113 Containers of Toxic Waste Arrives at Indonesian Port

On the heels of massive quantities of toxic wastes arriving at the Jakarta Tanjung Priok Port last week, environmental groups led by Indonesia Toxics-Free Network, the Basel Action Network, Ban Toxics, and BaliFokus condemned the illegal trade and urged world governments that have not already done so to ratify the Basel Ban Amendment and to enforce the Basel Convention as a matter of urgency. Officials at the Jakarta port were able to intercept and seize the illegal shipments which originated from the United Kingdom and the Netherlands. Customs officials from the two countries have already begun investigating the companies and the individuals involved in the case may yet be prosecuted. However for every shipment caught it is feared many more go unnoticed.

"We were lucky to have caught this one shipment, which begs the bigger question, how many shipments are getting through under the noses of our port officials?" asked Yuyun Ismawati, founder of the Indonesia Toxics-Free Network. "In Indonesia we have regulations on illegal toxic waste traffic based on the Basel Convention, but there needs to be better national enforcement and international cooperation to implement the law."

The environmental groups also call on all governments that have not already done so to ratify the Basel Ban Amendment. Last October 2011, the Basel Convention on the Control of the Transboundary Movement of Hazardous Wastes and their Disposal passed a critical decision to ensure that only 17 more ratifications are needed to allow the Basel Ban Amendment to enter into force. The Basel Ban Amendment prohibits and makes it a crime to export toxic wastes from developed to developing countries for any reason whatsoever.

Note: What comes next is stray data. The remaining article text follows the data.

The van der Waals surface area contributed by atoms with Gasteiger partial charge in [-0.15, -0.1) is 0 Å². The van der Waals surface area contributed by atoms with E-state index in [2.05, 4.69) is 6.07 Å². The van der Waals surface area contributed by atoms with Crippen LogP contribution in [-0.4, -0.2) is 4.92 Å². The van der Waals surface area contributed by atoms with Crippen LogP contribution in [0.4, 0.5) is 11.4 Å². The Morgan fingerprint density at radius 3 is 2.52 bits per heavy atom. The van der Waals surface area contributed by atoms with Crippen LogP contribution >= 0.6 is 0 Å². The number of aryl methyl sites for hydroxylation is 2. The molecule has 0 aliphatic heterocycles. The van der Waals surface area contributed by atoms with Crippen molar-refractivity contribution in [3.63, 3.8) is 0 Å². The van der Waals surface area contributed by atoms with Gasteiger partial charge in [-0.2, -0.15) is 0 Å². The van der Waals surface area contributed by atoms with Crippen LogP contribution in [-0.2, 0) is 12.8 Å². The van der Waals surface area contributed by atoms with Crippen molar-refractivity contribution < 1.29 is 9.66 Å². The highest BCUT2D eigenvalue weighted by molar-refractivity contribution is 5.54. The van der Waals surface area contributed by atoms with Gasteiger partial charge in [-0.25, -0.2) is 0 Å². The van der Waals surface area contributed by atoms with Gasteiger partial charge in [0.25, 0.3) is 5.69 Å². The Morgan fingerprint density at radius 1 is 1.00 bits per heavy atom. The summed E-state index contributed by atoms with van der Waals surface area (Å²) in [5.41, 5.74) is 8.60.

"The Basel Ban places the responsibility of policing this crime not only on the importing country, such as Indonesia, but more importantly on the developed nations as well," explains Jim Puckett, Executive Director of the Basel Action Network. "The UK and Dutch port authorities missed this shipment, and thus it is clear that there needs to be greater responsibility on the shoulders of exporting countries to police unscrupulous actors that avoid costs of proper waste management by exporting toxic waste."

Increasing toxic waste generation in developed countries, increasing costs of managing pollutants, combined with high poverty and lax implementation of environmental laws drive toxic wastes from rich to poorer countries.

The generation of electronic waste or e-waste, included in this illegal shipment, amounts to about 50 million metric tons generated annually, and is increasing rapidly. Unfortunately e-waste is toxic waste containing such toxins as lead and cadmium, and thus disposal is creating major risks for public health and environment in importing countries.

"We are reaching the tipping point of the poisons that society is spewing out, and the ports and customs are the frontiers of that fight," said Richard Gutierrez, Executive Director of Ban Toxics in the Philippines. "Governments can not handle this problem single-handedly. There has to be better coordination and implementation of international and national laws. If not, developing countries like Indonesia will become the dumping grounds for the world’s toxic wastes."